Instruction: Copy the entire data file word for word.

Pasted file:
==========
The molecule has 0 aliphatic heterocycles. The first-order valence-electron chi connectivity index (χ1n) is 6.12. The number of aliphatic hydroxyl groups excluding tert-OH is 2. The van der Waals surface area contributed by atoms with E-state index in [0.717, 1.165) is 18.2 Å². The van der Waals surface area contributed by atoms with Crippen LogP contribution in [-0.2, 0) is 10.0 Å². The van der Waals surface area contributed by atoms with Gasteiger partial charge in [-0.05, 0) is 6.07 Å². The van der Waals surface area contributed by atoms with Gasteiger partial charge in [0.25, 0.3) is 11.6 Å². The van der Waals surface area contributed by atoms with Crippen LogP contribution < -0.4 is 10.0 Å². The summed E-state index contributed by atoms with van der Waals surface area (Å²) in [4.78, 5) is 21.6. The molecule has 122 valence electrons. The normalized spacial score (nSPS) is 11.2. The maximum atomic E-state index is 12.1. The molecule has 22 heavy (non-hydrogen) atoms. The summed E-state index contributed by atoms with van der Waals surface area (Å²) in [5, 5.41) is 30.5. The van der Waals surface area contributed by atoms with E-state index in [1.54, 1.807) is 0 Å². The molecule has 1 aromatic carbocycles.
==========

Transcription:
The molecule has 0 aliphatic heterocycles. The first-order valence-electron chi connectivity index (χ1n) is 6.12. The number of aliphatic hydroxyl groups excluding tert-OH is 2. The van der Waals surface area contributed by atoms with E-state index in [0.717, 1.165) is 18.2 Å². The van der Waals surface area contributed by atoms with Crippen LogP contribution in [-0.2, 0) is 10.0 Å². The van der Waals surface area contributed by atoms with Gasteiger partial charge in [-0.05, 0) is 6.07 Å². The van der Waals surface area contributed by atoms with Gasteiger partial charge in [0.25, 0.3) is 11.6 Å². The van der Waals surface area contributed by atoms with Crippen LogP contribution < -0.4 is 10.0 Å². The summed E-state index contributed by atoms with van der Waals surface area (Å²) in [4.78, 5) is 21.6. The molecule has 122 valence electrons. The normalized spacial score (nSPS) is 11.2. The maximum atomic E-state index is 12.1. The molecule has 22 heavy (non-hydrogen) atoms. The summed E-state index contributed by atoms with van der Waals surface area (Å²) in [5, 5.41) is 30.5. The van der Waals surface area contributed by atoms with E-state index in [1.54, 1.807) is 0 Å². The molecule has 1 aromatic carbocycles.